Casteloma. You may think that Taormina has spectacular views, but tiny Castelmola, floating 1,800 feet above sea level, takes the word "scenic" to a whole new level. Along the cobblestone streets within the ancient walls, the 360-degree panoramas of mountain, sea, and sky are so ubiquitous that you almost get used to them (but not quite). Collect yourself with a sip of the sweet almond wine (best served cold) made in the local bars, or with lunch at one of the humble pizzerias or panino shops.
 
You may think that Taormina has spectacular views, but tiny Castelmola, floating 1,800 feet above sea level, takes the word "scenic" to a whole new level. Along the cobblestone streets within the ancient walls, the 360-degree panoramas of mountain, sea, and sky are so ubiquitous that you almost get used to them (but not quite). Collect yourself with a sip of the sweet almond wine (best served cold) made in the local bars, or with lunch at one of the humble pizzerias or panino shops.
 
A 10-minute drive on a winding but well-paved road leads from Taormina to Castelmola; you must park in one of the public lots on the hillside below and climb a series of staircases to reach the center. On a nice day, hikers are in for a treat if they walk instead of driving. It's a serious uphill climb, but the 1½-km (¾-mi) path is extremely well maintained and not too challenging. Allow 45 minutes on the way up, a half-hour down.
 
Castello Normanno. The best place to take in Castelmola's views is from the old ruin, reached by a set of steep staircases rising out of the town center. In all Sicily, there may be no spot more scenic than atop the castle ruins, where you can gaze upon two coastlines, smoking Mt. Etna, and the town spilling down the mountainside. As the castle is completely open-air, you can visit at any time, but you should come to Castelmola during daylight hours for the view.
 
The best place to take in Castelmola's views is from the old ruin, reached by a set of steep staircases rising out of the town center. In all Sicily, there may be no spot more scenic than atop the castle ruins, where you can gaze upon two coastlines, smoking Mt. Etna, and the town spilling down the mountainside. As the castle is completely open-air, you can visit at any time, but you should come to Castelmola during daylight hours for the view.
 
A must-do in Taormina is a visit to Mount Etna. This magnificent volcano -- one of the biggest active volcanoes in the world -- climbs to 3,323 meters at its peak.
 
Get back to nature on Isola Bella, a lovely island nature reserve that sits just south of Taormina and is connected by a causeway to the beach just below the main town. Once owned by Florence Trevelyan (who designed Taormina's Trevelyan garden), the island -- also known as The Pearl of the Ionian Sea -- is set in a small bay on the sea and is run by the Italian branch of the World Wide Fund for Nature. It has a small, rocky but popular beach.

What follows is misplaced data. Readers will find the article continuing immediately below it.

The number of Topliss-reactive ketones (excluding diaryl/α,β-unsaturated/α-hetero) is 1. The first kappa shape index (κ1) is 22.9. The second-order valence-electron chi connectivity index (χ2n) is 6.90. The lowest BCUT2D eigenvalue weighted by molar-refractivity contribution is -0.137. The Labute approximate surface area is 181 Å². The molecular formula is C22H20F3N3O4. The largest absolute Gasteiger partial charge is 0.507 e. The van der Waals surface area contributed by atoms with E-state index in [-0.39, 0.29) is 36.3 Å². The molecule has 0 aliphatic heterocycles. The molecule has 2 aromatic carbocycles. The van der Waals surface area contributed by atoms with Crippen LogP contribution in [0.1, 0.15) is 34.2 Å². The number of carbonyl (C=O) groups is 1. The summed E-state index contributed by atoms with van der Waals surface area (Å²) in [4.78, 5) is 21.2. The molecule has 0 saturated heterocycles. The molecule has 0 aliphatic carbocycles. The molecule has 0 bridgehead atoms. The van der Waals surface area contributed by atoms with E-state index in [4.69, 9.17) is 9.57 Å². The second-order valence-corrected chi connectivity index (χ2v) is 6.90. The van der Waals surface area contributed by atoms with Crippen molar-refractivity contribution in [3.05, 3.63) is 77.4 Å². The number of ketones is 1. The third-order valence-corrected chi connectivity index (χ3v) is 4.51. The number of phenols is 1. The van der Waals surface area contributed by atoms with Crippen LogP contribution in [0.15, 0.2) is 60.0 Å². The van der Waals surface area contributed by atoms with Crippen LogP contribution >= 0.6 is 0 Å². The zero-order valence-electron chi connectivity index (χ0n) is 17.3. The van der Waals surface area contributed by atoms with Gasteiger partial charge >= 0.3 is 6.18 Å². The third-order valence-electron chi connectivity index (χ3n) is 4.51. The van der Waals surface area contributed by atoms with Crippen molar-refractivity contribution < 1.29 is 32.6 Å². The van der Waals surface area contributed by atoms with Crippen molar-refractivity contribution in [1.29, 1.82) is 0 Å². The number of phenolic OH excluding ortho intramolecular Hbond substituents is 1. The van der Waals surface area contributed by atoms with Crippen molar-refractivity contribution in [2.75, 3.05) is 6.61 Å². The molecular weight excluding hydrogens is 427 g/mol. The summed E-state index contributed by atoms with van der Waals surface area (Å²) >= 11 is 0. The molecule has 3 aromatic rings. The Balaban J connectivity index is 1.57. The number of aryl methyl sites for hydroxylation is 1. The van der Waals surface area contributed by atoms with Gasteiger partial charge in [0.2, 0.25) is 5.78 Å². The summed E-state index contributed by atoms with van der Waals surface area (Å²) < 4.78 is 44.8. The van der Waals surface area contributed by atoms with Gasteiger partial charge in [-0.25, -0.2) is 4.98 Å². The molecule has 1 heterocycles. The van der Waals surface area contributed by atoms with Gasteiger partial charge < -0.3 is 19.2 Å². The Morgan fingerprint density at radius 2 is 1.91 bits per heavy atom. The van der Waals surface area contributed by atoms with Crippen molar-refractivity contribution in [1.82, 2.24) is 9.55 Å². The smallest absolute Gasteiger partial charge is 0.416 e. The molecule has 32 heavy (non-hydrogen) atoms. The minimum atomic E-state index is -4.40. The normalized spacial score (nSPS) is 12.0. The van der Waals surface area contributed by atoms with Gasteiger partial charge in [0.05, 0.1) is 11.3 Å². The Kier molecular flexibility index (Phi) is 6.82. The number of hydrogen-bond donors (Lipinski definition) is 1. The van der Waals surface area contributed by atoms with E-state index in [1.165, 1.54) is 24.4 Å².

Mt. Etna. One of the world's major active volcanoes, Mt. Etna is the largest and highest in Europe—the cone of the crater rises to 10,902 feet above sea level. Plato sailed in just to catch a glimpse in 387 BC; in the 9th century AD the oldest gelato of all was shaved off of its snowy slopes; and in the 21st century the volcano still claims annual headlines. Etna has erupted 12 times in the past 30 or so years, most spectacularly in 1971, 1983, 2001, and 2002; many of these eruptions wiped out cable-car stations. There were two eruptions in 2008 and a sizeable one in 2009. Travel in the proximity of the crater depends on Mt. Etna's temperament, but you can walk up and down the enormous lava dunes and wander over its moonlike surface of dead craters. The rings of vegetation change markedly as you rise, with vineyards and pine trees gradually giving way to growths of broom and lichen. Taormina makes a good departure point for excursions around—but not always to the top of—Mt. Etna.
 
One of the world's major active volcanoes, Mt. Etna is the largest and highest in Europe—the cone of the crater rises to 10,902 feet above sea level. Plato sailed in just to catch a glimpse in 387 BC; in the 9th century AD the oldest gelato of all was shaved off of its snowy slopes; and in the 21st century the volcano still claims annual headlines. Etna has erupted 12 times in the past 30 or so years, most spectacularly in 1971, 1983, 2001, and 2002; many of these eruptions wiped out cable-car stations. There were two eruptions in 2008 and a sizeable one in 2009. Travel in the proximity of the crater depends on Mt. Etna's temperament, but you can walk up and down the enormous lava dunes and wander over its moonlike surface of dead craters. The rings of vegetation change markedly as you rise, with vineyards and pine trees gradually giving way to growths of broom and lichen. Taormina makes a good departure point for excursions around—but not always to the top of—Mt. Etna.